Basignani gets his due


State honors dry red of Butler winemaker

November 05, 2003|By Michael Dresser | Michael Dresser,SUN WINE CRITIC

Congratulations to the judges in this year's Maryland Governor's Cup competition for getting over their notorious sweet tooth and honoring a serious wine with no soda pop appeal.

The award for the best wine in Maryland this year was the 1999 Basignani Lorenzino Reserve ($22), a dry red wine made from a classic Bordeaux-style blend of grapes. It was only the second time in the past seven years that the judges have honored a dry red instead of giving the award to a sweet wine.

That record was somewhat of an embarrassment because Maryland's sweet wines are far from outstanding compared with other regions. Meanwhile, the judges were overlooking the state's best wines - its reds.

This year's award, presented at the Maryland Wine Festival, is long overdue. Bertero Basignani's flagship Lorenzino, made only in the best vintages, has been one of the state's treasures for more than a decade but had never won the state's top honor before.

"It's been driving me crazy with the sweet wines and the Governor's Cup," said Basignani, a three-time winner of the award - once for his sweet white vidal. "That what I love, that's what I like to drink, is red wine."

Basignani, whose winery is in the Baltimore County hamlet of Butler, is an unabashed fan of Maryland's red wines - his own and those made by his fellow winemakers. And well he should be.

In recent tastings, Maryland red wines - particularly its cabernets - have shown an elegant charm all their own. The state's best are distinctly different in style from either California or Bordeaux, but they compete quite well in value.

Among the wines I tasted, the one that best exemplifies the appeal of Maryland reds was not this year's medal winner but the 1998 Lorenzino Reserve (also $22).

Those who insist on blockbuster reds will be disappointed. This wine has neither the weight of California cabernet nor the hardness of young Bordeaux. It's a medium-bodied wine, but with full-force flavors of black cherry and cassis. There's enough tannin to give it structure, but they're soft - making this an inviting wine to drink right now.

There is emphatically a place in the world and on the table for a wine like this - not only complex but fun to drink. Compared with the typical California cabernet or Bordeaux in this price range, it's a bargain.

The 1999 Lorenzino will someday eclipse its older brother. It's a worthy prize-winner, with a ripe blackberry component and a level of complexity the 1998 doesn't have. Wise consumers will happily drink the 1998 now while giving the 1999 a year or two to hit its stride.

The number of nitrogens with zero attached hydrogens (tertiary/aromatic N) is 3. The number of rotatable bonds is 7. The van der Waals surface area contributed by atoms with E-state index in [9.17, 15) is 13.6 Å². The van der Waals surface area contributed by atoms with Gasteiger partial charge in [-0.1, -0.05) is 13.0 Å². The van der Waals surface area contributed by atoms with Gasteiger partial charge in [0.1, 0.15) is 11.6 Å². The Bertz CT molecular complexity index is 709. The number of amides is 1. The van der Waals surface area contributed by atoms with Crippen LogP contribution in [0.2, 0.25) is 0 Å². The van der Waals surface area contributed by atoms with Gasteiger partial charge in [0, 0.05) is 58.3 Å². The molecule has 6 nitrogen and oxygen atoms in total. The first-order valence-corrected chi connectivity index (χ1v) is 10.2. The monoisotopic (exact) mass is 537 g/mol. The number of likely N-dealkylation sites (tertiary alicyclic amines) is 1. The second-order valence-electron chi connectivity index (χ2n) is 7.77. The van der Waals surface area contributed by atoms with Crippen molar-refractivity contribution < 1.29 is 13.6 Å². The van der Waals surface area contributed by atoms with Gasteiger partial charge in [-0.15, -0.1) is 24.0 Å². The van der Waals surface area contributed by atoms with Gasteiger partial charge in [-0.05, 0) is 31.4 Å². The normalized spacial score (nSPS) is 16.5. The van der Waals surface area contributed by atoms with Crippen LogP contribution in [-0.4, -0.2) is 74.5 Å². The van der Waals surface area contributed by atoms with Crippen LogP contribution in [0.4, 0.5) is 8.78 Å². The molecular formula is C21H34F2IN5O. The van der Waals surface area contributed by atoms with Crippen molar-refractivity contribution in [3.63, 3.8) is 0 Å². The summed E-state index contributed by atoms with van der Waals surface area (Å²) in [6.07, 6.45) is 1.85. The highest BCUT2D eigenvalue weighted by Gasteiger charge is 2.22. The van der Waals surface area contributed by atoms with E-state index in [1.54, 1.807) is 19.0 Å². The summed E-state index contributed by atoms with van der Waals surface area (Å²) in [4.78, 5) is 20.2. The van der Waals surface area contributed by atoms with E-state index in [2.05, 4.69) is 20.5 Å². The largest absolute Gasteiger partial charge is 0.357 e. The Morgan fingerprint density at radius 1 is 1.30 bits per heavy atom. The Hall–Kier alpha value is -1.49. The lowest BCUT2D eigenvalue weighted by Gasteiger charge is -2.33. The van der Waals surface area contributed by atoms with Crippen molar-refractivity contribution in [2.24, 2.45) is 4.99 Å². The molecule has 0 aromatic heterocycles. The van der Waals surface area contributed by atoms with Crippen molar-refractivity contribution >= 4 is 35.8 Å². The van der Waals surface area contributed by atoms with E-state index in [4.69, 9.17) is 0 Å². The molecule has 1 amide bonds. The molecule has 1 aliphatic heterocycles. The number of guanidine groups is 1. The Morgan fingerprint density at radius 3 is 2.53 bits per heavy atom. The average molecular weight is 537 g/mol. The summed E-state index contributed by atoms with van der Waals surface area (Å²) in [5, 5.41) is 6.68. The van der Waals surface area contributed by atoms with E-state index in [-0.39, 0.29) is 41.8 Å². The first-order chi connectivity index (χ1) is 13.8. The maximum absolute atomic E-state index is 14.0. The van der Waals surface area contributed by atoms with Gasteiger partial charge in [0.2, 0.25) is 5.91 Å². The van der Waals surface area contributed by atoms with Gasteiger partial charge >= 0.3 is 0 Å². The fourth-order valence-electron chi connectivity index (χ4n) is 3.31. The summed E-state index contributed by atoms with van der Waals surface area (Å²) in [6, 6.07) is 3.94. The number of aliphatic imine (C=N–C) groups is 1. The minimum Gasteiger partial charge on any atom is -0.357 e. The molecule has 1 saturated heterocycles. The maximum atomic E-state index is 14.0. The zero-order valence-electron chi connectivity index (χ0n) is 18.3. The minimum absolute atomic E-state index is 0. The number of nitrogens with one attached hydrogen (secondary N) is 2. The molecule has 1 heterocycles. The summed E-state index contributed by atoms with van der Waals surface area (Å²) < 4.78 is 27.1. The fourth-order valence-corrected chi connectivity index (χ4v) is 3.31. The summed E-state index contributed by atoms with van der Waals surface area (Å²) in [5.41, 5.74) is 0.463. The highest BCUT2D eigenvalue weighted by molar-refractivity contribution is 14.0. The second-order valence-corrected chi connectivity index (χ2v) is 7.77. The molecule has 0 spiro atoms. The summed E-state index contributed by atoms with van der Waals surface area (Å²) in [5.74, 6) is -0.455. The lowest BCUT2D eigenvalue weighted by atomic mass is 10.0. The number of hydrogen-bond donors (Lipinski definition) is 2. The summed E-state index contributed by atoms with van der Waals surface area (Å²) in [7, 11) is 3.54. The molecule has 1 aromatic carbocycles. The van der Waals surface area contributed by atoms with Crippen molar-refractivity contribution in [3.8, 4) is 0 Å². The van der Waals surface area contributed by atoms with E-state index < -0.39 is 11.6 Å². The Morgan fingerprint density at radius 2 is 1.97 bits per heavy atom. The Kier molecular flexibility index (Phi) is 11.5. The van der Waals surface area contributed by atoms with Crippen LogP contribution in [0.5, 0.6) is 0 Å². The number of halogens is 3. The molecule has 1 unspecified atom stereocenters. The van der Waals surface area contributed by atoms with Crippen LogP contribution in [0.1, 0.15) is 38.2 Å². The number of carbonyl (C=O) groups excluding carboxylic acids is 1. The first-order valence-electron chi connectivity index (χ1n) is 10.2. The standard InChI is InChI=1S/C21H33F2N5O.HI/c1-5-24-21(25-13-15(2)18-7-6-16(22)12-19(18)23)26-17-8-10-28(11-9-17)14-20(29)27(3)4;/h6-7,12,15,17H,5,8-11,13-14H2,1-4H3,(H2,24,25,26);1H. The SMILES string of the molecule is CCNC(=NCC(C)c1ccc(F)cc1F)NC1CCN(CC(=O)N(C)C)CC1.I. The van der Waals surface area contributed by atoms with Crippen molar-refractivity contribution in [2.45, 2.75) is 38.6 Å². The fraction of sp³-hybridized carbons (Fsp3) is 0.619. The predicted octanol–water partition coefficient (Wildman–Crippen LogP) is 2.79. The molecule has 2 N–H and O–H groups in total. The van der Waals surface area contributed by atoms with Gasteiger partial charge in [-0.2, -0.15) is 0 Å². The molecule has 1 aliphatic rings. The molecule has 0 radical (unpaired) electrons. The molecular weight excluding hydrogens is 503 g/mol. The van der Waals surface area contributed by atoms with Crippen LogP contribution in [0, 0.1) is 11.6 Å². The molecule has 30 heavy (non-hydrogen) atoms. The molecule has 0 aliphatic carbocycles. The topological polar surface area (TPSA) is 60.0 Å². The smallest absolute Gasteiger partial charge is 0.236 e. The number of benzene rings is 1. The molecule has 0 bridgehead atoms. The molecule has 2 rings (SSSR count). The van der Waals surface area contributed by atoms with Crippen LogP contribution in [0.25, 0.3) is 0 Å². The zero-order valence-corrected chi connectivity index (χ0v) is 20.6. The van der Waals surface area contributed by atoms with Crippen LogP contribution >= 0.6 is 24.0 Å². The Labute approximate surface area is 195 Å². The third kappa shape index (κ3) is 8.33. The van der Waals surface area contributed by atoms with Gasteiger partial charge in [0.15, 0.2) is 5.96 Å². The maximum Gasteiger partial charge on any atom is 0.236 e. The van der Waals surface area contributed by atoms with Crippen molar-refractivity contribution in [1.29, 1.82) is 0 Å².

While Basignani's best barrels went into the Lorenzino in 1999, there was enough left over that year to make a charming, easy-to-drink cabernet sauvignon ($16). This medium-bodied offering lacks the intensity of the Lorenzino, but it offers pleasant drinking at a reasonable price.

Basignani also produces a just-for-fun red called Piccolo, a blend that varies from year to year, but usually combines Maryland cabernet with California zinfandel. The 2002 Piccolo ($11) is a light, pleasant, fruity and spice red wine with appealing raspberry flavors. It's meant to be drunk young.

Each year, Basignani faces formidable competition in his efforts to make Maryland's finest red wines. Among the others on the market are:

Boordy Vineyards: The 2001 Boordy Maryland Cabernet ($14) is so pure and juicy it gives the impression of sweetness without being sweet. It's a medium-bodied wine with black cherry flavors and a hint of chocolate. It's very much in the Maryland style and bears little resemblance to California cabernet. Boordy's 2000 Merlot ($14) uses out-of-state fruit but the wine is just as good as the cabernet, but in a little softer style.

Elk Run: The 2001 Maryland Merlot ($22) is a charming, medium-bodied wine with good black cherry fruitiness and intensity. Unfortunately, the 2000 Maryland Cabernet Franc ($16) was a dismal failure.

Catoctin Vineyards: The 1998 Catoctin Cabernet Sauvignon from the Mountain Church Vineyard ($18) is one of the more tannic Maryland reds, though it's softer than some of Catoctin's past offerings. It shows intense black cherry fruit but it would likely benefit from further aging.

Woodhall: The 2002 Maryland Merlot ($16) is a pleasant, medium-bodied wine with good black cherry fruit but not much complexity. It makes for good, mindless sipping.

Red wines from Fiore Winery and Linganore Wine Cellars were also tasted but cannot be recommended.

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